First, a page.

Recently, Boston Scientific implanted its first Vercise DBS system in the U.S. market. This device is used in the treatment of Parkinson’s disease, which is a central nervous system disorder. The Vercise DBS system delivers electrical signals and facilitates the adjustment of current flows to the brain, thereby customizing the brain’s stimulation controls. The device has been approved for sale in Europe, Israel, and Australia and is under the investigational trials in the U.S. According to WHO, about 1 million Americans are living with Parkinson’s disease and 60,000 are diagnosed annually. Once approved, this device will expose the company to a market of $6 billion annually. 

Business segments facing pricing pressure

Zimmer Holdings (NYSE: ZMH) reported sales of $471 million for its knees segment in the first-quarter, which was almost flat on a quarter-over-quarter basis. In an attempt to improve its revenue, the company launched a new personalized knee system earlier this year.

It is estimated that more than 600,000 knee replacements are performed every year in the U.S. However, any new launch in the orthopedics market generally takes three to four quarters to fully materialize and to educate surgeons about the implant. As such, the company will start generating revenue from this product in 2014 and onward. Moreover, this new system is expected to contribute significantly to the company’s overall revenue of $1.91 billion in 2014, which is an increase of $60 million from 2012.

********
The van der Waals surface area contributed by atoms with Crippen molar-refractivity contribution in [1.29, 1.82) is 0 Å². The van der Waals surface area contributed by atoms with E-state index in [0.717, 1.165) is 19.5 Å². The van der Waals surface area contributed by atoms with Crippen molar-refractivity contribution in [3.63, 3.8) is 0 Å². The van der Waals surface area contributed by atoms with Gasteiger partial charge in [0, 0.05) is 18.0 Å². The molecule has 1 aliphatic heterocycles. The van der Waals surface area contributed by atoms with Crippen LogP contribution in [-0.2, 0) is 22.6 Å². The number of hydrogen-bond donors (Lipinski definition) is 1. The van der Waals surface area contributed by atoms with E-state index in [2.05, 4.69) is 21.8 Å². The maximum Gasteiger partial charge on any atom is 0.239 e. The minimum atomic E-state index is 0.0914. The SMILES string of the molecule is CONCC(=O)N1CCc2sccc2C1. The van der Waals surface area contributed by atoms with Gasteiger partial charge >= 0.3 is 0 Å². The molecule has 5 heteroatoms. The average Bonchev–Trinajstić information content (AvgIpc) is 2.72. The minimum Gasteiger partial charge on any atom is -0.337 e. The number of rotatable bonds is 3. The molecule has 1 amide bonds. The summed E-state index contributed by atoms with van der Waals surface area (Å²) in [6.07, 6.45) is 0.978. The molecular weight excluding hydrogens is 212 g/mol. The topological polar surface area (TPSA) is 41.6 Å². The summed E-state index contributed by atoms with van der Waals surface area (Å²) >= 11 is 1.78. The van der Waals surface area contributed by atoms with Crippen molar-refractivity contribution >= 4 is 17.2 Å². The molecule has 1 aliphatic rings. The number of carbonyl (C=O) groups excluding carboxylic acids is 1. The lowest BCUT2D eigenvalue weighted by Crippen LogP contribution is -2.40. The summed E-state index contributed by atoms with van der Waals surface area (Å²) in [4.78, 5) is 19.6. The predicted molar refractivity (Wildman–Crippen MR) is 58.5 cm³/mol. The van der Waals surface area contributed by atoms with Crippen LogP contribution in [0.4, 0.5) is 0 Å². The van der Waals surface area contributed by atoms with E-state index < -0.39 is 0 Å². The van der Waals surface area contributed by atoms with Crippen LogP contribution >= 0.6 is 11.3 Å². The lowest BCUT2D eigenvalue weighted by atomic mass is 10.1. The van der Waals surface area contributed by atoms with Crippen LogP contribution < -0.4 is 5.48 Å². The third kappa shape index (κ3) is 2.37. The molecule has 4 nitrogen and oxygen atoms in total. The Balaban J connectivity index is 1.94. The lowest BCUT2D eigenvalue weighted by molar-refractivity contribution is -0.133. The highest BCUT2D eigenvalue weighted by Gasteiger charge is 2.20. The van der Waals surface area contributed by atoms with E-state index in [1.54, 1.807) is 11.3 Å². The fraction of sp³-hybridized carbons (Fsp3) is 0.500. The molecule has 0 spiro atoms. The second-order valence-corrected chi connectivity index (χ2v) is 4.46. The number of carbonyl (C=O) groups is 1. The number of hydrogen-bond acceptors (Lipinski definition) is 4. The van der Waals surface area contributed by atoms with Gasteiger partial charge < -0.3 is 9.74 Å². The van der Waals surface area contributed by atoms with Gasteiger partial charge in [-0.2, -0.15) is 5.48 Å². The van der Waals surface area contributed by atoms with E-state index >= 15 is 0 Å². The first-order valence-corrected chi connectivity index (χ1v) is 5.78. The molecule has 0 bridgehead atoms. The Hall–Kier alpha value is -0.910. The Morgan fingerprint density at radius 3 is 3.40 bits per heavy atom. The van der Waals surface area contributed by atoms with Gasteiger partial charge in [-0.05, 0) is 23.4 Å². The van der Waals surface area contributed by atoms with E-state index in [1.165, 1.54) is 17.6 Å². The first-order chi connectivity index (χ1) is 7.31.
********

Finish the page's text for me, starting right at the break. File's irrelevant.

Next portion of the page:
Additionally, Zimmer registered sales of $331 million in its hips segment in the first-quarter, which was a decline of 2% on a quarter-over-quarter basis. This decline was primarily due to the weakening demand of its products in Europe and the Americas. Further, as consumer spending on healthcare is expected to diminish in these regions, it is unlikely that Zimmer will be able to recover the declining revenue from its existing products. Analysts expect the pricing pressure to drag the revenue margin of the company by approximately 2% in the current year. Therefore, the company’s revenue from the hips segment is expected to decline to $1.3 billion in 2013 from $1.35 billion in 2012.

 Conclusion

The Accent MRI pacemaker and the heart failure monitoring system will increase St. Jude’s presence in the CRM market, and will also be a major contributor to the company’s top line. Therefore, I recommend to buy this stock.

I do not see any major contribution flowing to Boston Scientific from the acquisition of CR Bard’s electrophysiology business for the time being due to increased pricing pressure. Also, the absence of any major current catalyst to the company’s profit margins makes me recommend investors hold the stock.

The knees and hips segment together contribute almost 70% of Zimmer’s total revenue. Though the knees segment will marginally improve its revenue from the launch of a new personal knee system, I expect this improvement to be offset by the declining revenue from the hips segment. Thus, a Hold is recommended on the stock.


Madhukar Dubey has no position in any stocks mentioned. The Motley Fool owns shares of Zimmer Holdings. Try any of our Foolish newsletter services free for 30 days. We Fools may not all hold the same opinions, but we all believe that considering a diverse range of insights makes us better investors. The Motley Fool has a disclosure policy. Is this post wrong? Click here. Think you can do better? Join us and write your own!